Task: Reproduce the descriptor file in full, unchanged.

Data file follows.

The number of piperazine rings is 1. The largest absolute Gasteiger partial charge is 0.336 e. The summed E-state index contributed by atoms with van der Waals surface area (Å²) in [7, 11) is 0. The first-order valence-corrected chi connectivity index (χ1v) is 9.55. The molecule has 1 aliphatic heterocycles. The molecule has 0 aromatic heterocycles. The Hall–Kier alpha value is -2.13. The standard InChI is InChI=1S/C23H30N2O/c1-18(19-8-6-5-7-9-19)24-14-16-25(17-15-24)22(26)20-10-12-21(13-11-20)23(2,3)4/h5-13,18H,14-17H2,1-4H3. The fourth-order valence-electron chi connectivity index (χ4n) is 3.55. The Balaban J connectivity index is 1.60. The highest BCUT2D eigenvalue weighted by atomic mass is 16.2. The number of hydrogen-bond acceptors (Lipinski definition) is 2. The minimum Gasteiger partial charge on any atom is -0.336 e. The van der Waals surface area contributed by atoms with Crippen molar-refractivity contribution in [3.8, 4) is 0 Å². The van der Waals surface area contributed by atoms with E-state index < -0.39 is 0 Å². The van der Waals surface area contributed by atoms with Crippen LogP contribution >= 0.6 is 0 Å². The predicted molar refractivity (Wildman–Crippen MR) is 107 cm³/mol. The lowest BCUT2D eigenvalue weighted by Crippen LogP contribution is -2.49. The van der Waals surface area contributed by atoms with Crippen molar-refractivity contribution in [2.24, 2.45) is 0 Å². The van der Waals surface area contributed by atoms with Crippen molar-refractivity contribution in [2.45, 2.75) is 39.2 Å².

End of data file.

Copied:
The number of piperazine rings is 1. The largest absolute Gasteiger partial charge is 0.336 e. The summed E-state index contributed by atoms with van der Waals surface area (Å²) in [7, 11) is 0. The first-order valence-corrected chi connectivity index (χ1v) is 9.55. The molecule has 1 aliphatic heterocycles. The molecule has 0 aromatic heterocycles. The Hall–Kier alpha value is -2.13. The standard InChI is InChI=1S/C23H30N2O/c1-18(19-8-6-5-7-9-19)24-14-16-25(17-15-24)22(26)20-10-12-21(13-11-20)23(2,3)4/h5-13,18H,14-17H2,1-4H3. The fourth-order valence-electron chi connectivity index (χ4n) is 3.55. The Balaban J connectivity index is 1.60. The highest BCUT2D eigenvalue weighted by atomic mass is 16.2. The number of hydrogen-bond acceptors (Lipinski definition) is 2. The minimum Gasteiger partial charge on any atom is -0.336 e. The van der Waals surface area contributed by atoms with Crippen molar-refractivity contribution in [3.8, 4) is 0 Å². The van der Waals surface area contributed by atoms with E-state index < -0.39 is 0 Å². The van der Waals surface area contributed by atoms with Crippen LogP contribution >= 0.6 is 0 Å². The predicted molar refractivity (Wildman–Crippen MR) is 107 cm³/mol. The lowest BCUT2D eigenvalue weighted by Crippen LogP contribution is -2.49. The van der Waals surface area contributed by atoms with Crippen molar-refractivity contribution in [2.24, 2.45) is 0 Å². The van der Waals surface area contributed by atoms with Crippen molar-refractivity contribution in [2.45, 2.75) is 39.2 Å².